Hector had Bradford Curry on his mind, Akbar’s was calling. On entering the premises at 16.43 I was greet warmly by the waiter who has come to know me from my three previous visits. The reception turned cold. I was informed that they do not open until 17.00 (so keep your doors locked!) but was invited to sit and wait. Knowing that it would take a further twenty minutes to prepare my dish I decided that there is more than one Curry House in Glasgow. I left.
The Café Salma next door would certainly be open but the autopilot took me south, not east.
The Shenaz (17 Granville Street, Glasgow, G3 7EE) is one of Glasgow’s longest established venue dating back some fifty years. I knew they would definitely be open as there is a permanent banner advertising a pre-theatre deal. Why more places are not open late afternoon remains a mystery to Hector. The Village do a steady trade all afternoon. It is much healthier to eat before meeting The Chaps than it is to consume late evening Curry.
Table cloths make the statement that this remains a restaurant above the basic. The bar no doubt sells the usual array of liquid that many desire, Sparkling Water remains my preferred mouthwash. I was shown to the same corner table as on my last visit. I had time to consult my own Blog entry, the last visit was during the Easter Vacation as was today, Marg was away as she is today. I had just found The Tiffin Rooms not to be open at 16.40, the same venue as Akbar’s now is, the same problem, same solution.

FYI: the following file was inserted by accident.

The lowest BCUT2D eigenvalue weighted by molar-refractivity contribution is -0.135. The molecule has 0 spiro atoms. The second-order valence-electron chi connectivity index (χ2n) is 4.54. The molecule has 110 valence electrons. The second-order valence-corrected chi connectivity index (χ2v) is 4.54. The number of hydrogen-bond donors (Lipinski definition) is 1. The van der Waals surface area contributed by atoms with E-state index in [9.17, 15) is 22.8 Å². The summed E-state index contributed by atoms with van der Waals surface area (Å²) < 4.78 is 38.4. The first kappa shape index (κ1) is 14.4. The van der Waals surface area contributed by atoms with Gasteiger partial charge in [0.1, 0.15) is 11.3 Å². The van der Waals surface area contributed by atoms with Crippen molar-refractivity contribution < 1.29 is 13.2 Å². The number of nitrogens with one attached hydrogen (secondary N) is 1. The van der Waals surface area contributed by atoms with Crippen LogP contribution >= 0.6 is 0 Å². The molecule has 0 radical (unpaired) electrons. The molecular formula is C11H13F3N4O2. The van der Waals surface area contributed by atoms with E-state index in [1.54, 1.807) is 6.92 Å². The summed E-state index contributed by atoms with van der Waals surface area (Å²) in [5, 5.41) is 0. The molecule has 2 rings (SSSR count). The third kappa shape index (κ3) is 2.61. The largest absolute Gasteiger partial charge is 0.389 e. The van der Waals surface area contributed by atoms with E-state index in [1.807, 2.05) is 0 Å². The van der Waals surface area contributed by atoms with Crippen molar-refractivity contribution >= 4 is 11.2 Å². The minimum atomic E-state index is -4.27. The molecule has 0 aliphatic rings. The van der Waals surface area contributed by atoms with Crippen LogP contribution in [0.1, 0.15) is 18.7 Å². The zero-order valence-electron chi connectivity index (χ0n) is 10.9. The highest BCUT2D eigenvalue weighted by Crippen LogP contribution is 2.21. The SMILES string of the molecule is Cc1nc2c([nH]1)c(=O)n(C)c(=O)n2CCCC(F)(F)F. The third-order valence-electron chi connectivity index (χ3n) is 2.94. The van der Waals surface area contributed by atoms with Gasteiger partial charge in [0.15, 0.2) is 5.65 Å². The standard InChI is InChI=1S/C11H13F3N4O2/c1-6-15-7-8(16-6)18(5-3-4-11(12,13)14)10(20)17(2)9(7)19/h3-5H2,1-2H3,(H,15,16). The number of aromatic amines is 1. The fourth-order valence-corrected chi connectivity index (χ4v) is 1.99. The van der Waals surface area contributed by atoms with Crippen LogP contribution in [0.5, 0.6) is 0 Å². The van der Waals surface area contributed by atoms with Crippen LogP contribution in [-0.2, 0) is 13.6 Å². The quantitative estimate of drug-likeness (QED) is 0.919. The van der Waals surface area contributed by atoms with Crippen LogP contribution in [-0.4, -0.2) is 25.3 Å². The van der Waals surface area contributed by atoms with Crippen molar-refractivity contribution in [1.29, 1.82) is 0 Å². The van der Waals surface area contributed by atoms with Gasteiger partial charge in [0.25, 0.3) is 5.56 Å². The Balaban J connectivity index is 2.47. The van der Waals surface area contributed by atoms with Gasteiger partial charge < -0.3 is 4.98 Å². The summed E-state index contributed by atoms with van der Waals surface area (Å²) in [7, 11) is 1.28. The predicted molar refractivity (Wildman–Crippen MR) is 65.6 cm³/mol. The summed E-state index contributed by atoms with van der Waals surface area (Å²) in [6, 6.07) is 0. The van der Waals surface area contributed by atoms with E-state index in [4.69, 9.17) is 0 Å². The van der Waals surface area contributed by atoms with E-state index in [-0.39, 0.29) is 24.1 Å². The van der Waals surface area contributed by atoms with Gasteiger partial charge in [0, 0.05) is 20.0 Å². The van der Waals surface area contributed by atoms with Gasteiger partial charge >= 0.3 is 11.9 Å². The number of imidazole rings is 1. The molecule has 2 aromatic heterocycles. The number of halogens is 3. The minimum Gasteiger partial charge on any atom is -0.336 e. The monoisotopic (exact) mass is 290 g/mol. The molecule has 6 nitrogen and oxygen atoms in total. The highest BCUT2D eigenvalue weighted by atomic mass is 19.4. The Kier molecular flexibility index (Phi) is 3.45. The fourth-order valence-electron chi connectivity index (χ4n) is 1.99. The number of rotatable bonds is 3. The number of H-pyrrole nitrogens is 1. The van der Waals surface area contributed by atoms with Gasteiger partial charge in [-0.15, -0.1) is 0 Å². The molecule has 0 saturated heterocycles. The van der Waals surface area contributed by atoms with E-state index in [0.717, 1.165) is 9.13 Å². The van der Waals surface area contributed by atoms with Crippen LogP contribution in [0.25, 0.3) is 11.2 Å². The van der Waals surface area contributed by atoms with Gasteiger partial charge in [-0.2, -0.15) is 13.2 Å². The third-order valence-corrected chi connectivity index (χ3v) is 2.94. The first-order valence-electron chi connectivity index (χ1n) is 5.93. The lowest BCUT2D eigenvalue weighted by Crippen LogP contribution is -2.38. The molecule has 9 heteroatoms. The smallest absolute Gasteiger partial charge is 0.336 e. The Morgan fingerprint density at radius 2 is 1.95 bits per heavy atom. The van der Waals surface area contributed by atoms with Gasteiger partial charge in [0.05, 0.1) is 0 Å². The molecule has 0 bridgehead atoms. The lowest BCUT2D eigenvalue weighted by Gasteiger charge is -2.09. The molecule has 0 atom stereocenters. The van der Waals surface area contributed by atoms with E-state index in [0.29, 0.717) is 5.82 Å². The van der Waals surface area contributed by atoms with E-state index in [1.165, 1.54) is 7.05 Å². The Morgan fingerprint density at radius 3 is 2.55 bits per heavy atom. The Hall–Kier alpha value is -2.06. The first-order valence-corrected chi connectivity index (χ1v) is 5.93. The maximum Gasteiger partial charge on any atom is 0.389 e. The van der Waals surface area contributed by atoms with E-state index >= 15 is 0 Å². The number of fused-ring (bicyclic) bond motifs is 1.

The menu as was written last year had three options to sustain a Hector. The Lahori Gosht with Lamb on-the-bone was excellent on my last visit. The Lamb Karahi was tempting but in a mood of experimentation I opted for the Lamb Desi. This of course could be anything. Two Chapattis (£1.20 each) were the Accompaniment of choice; I am actually starting to miss Rice. ‘That’s all?’ was the quizzical question posed by the waiter. Who can eat more than this in a Glasgow restaurant?
A different waiter brought the bits: main course, Chapattis, and two trays with fresh Tomato, Onion Chutney, Coconut and Pineapple. Is there an African influence?
The Masala looked impressively thick with the Ghee forming at the base of the dish. Fresh Green Chillis were very much to the fore so there was a pleasant, but not excessive, kick. The flavour of the sprinkled fresh Coriander provided moments of pleasure. This was an enjoyable dish but did not have the wow factor that I recorder on my last visit. Next time it will be back to the Lahori Gosht.
Chapattis have been featuring prominently in recent reports. Today these were good sized with suitable girth. Two was the perfect quantity. The Fresh Tomato turned out to be the perfect solution to consuming the last spoonfuls of Masala after the very tender Lamb had been consumed. If the Lamb had been cut smaller it may have lasted a bit longer but there was no criticism of the portion, this was enough.
I was offered Dessert when the remains were removed from the table but informed yet another waiter that ‘Curry is my thing.’.
£14.20. This is 30p less than a year ago, oh I had Rice then.
I showed my Calling Card and the waiter came around the counter to get a better look at my HTC. He was pleased to see that he had been mentioned and hopes to see me back soon. However, the infrequency of my visits to this establishment is simple to explain: Café Salma, Punjabi Charing Cross, Panjea, (Koh i Noor) and now Akbar’s are within one hundred metres of each other. Difficult.